Only five years ago, the Paris Agreement on Climate Change (2015) signaled to the global economy an urgent need to pay attention to the world of human life. In early March 2020, the spread of the new coronavirus was declared by the World Health Organization as a global pandemic. Dozens of countries have declared closures to curb its spread.
Already in the throes of crisis, the world economy has retreated from neo-mercantilism in the form of rapid movement of labor, goods, capital and services – thus rushing down the path of disaster. The situation was blatantly manifested in the abandonment by governments of welfare-oriented social policies; an even greater marginalization of migrants and refugees; the destitution of low-wage working populations suffering from food insecurity; a massive reduction in the organized workforce; and, more importantly, an acute crisis in public health systems in a world already grappling with neoliberal public health management.
The public health crisis has only worsened the economic crisis. Incomes of wage earners have fallen, government spending on social services has fallen and, by all accounts, corporate sector profits have increased. In India, too, we have seen the government’s Covid-19 responses in the form of bailouts organized for large corporations far beyond relief efforts for vulnerable sections of the population – migrant workers, the elderly, the masses. slums and out-of-work groups of workers.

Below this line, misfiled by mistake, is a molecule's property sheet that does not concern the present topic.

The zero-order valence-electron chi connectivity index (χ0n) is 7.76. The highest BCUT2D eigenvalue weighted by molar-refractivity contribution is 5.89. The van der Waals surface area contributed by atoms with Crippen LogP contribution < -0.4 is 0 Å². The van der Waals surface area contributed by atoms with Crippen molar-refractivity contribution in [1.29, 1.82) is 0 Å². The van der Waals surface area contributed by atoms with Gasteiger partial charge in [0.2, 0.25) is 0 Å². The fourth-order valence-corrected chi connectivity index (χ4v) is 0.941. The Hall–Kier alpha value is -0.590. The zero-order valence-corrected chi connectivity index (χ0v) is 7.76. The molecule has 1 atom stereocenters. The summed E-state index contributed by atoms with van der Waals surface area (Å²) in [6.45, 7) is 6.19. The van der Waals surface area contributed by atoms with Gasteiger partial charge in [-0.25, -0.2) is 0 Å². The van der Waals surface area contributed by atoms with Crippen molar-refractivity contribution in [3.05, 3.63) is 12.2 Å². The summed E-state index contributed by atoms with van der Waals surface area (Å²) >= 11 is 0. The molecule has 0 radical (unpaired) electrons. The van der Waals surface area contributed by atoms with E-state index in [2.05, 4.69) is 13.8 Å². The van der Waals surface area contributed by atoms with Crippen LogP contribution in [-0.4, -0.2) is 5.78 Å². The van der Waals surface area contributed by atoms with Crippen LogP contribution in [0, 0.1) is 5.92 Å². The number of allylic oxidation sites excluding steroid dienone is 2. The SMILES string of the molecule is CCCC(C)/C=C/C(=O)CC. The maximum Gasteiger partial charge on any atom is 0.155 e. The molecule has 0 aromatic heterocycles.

There were no conditions attached to aid to businesses, while that offered to states, small and medium-sized enterprises and others was tied to the loan market. The virus strangely resembled a neoliberal virus, echoing the prophetic words of Samir Amin. The crisis thus turned out to be of unprecedented magnitude, impacting production (as well as the reproduction of working lives) and combining structural inequalities, cyclical instabilities and unprecedented upheaval in life.